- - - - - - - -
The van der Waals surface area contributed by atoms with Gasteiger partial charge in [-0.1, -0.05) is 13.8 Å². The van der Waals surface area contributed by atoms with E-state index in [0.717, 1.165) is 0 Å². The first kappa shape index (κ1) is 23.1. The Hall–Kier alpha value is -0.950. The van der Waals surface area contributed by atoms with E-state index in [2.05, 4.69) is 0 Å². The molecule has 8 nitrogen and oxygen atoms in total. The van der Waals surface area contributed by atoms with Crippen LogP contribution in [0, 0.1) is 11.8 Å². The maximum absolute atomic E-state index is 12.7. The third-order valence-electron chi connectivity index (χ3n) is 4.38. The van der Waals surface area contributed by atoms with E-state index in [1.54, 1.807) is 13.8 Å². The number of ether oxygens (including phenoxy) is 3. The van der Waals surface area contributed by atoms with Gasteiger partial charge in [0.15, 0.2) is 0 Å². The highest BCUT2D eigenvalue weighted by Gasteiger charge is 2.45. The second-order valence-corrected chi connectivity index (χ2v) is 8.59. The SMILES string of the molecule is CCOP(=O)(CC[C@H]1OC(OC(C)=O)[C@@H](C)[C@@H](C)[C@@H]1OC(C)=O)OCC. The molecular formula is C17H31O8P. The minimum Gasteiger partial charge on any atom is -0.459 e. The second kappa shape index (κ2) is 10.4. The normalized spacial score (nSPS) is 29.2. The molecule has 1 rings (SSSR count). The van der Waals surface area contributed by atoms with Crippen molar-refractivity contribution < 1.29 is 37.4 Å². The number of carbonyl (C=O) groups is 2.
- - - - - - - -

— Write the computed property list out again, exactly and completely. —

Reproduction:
The van der Waals surface area contributed by atoms with Gasteiger partial charge in [-0.1, -0.05) is 13.8 Å². The van der Waals surface area contributed by atoms with E-state index in [0.717, 1.165) is 0 Å². The first kappa shape index (κ1) is 23.1. The Hall–Kier alpha value is -0.950. The van der Waals surface area contributed by atoms with E-state index in [2.05, 4.69) is 0 Å². The molecule has 8 nitrogen and oxygen atoms in total. The van der Waals surface area contributed by atoms with Crippen LogP contribution in [0, 0.1) is 11.8 Å². The maximum absolute atomic E-state index is 12.7. The third-order valence-electron chi connectivity index (χ3n) is 4.38. The van der Waals surface area contributed by atoms with E-state index in [1.54, 1.807) is 13.8 Å². The number of ether oxygens (including phenoxy) is 3. The van der Waals surface area contributed by atoms with Gasteiger partial charge in [0.15, 0.2) is 0 Å². The highest BCUT2D eigenvalue weighted by Gasteiger charge is 2.45. The second-order valence-corrected chi connectivity index (χ2v) is 8.59. The SMILES string of the molecule is CCOP(=O)(CC[C@H]1OC(OC(C)=O)[C@@H](C)[C@@H](C)[C@@H]1OC(C)=O)OCC. The molecular formula is C17H31O8P. The minimum Gasteiger partial charge on any atom is -0.459 e. The second kappa shape index (κ2) is 10.4. The normalized spacial score (nSPS) is 29.2. The molecule has 1 rings (SSSR count). The van der Waals surface area contributed by atoms with Crippen molar-refractivity contribution < 1.29 is 37.4 Å². The number of carbonyl (C=O) groups is 2.